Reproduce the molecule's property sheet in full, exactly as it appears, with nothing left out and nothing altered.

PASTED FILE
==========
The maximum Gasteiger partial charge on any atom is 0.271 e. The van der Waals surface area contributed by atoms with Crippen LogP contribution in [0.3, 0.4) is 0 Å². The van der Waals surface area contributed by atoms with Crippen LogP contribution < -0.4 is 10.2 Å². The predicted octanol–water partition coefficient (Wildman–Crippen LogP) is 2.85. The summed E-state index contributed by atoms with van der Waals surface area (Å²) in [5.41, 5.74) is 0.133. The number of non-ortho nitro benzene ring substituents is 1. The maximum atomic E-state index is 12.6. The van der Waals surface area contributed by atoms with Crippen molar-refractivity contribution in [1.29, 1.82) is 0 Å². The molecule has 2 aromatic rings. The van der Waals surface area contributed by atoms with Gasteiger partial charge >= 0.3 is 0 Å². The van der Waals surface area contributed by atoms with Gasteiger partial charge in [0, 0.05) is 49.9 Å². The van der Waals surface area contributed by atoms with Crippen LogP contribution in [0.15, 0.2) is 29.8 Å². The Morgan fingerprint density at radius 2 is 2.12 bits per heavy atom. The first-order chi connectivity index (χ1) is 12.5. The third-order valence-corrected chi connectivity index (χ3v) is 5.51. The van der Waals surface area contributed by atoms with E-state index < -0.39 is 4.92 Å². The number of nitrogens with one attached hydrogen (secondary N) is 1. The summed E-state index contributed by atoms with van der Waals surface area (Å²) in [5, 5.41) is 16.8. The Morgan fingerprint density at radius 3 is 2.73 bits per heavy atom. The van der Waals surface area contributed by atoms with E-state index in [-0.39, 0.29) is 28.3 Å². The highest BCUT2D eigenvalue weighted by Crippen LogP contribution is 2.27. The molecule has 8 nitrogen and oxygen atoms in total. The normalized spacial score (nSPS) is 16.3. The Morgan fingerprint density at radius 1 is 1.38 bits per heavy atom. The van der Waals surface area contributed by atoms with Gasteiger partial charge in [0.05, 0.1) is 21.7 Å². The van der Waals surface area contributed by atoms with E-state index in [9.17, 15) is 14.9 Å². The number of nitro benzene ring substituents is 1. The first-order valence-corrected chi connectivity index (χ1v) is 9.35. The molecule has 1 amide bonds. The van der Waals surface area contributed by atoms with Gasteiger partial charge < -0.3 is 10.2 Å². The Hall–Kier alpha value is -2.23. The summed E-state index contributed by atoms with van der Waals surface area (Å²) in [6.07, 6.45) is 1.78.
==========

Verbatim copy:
The maximum Gasteiger partial charge on any atom is 0.271 e. The van der Waals surface area contributed by atoms with Crippen LogP contribution in [0.3, 0.4) is 0 Å². The van der Waals surface area contributed by atoms with Crippen LogP contribution < -0.4 is 10.2 Å². The predicted octanol–water partition coefficient (Wildman–Crippen LogP) is 2.85. The summed E-state index contributed by atoms with van der Waals surface area (Å²) in [5.41, 5.74) is 0.133. The number of non-ortho nitro benzene ring substituents is 1. The maximum atomic E-state index is 12.6. The van der Waals surface area contributed by atoms with Crippen molar-refractivity contribution in [1.29, 1.82) is 0 Å². The molecule has 2 aromatic rings. The van der Waals surface area contributed by atoms with Gasteiger partial charge >= 0.3 is 0 Å². The van der Waals surface area contributed by atoms with Gasteiger partial charge in [0, 0.05) is 49.9 Å². The van der Waals surface area contributed by atoms with Crippen LogP contribution in [0.15, 0.2) is 29.8 Å². The Morgan fingerprint density at radius 2 is 2.12 bits per heavy atom. The first-order chi connectivity index (χ1) is 12.5. The third-order valence-corrected chi connectivity index (χ3v) is 5.51. The van der Waals surface area contributed by atoms with E-state index < -0.39 is 4.92 Å². The number of nitrogens with one attached hydrogen (secondary N) is 1. The summed E-state index contributed by atoms with van der Waals surface area (Å²) in [5, 5.41) is 16.8. The Morgan fingerprint density at radius 3 is 2.73 bits per heavy atom. The van der Waals surface area contributed by atoms with E-state index in [-0.39, 0.29) is 28.3 Å². The highest BCUT2D eigenvalue weighted by Crippen LogP contribution is 2.27. The molecule has 8 nitrogen and oxygen atoms in total. The normalized spacial score (nSPS) is 16.3. The Morgan fingerprint density at radius 1 is 1.38 bits per heavy atom. The van der Waals surface area contributed by atoms with Gasteiger partial charge in [0.05, 0.1) is 21.7 Å². The van der Waals surface area contributed by atoms with E-state index in [9.17, 15) is 14.9 Å². The number of nitro benzene ring substituents is 1. The first-order valence-corrected chi connectivity index (χ1v) is 9.35. The molecule has 1 amide bonds. The van der Waals surface area contributed by atoms with Gasteiger partial charge < -0.3 is 10.2 Å². The Hall–Kier alpha value is -2.23. The summed E-state index contributed by atoms with van der Waals surface area (Å²) in [6.07, 6.45) is 1.78.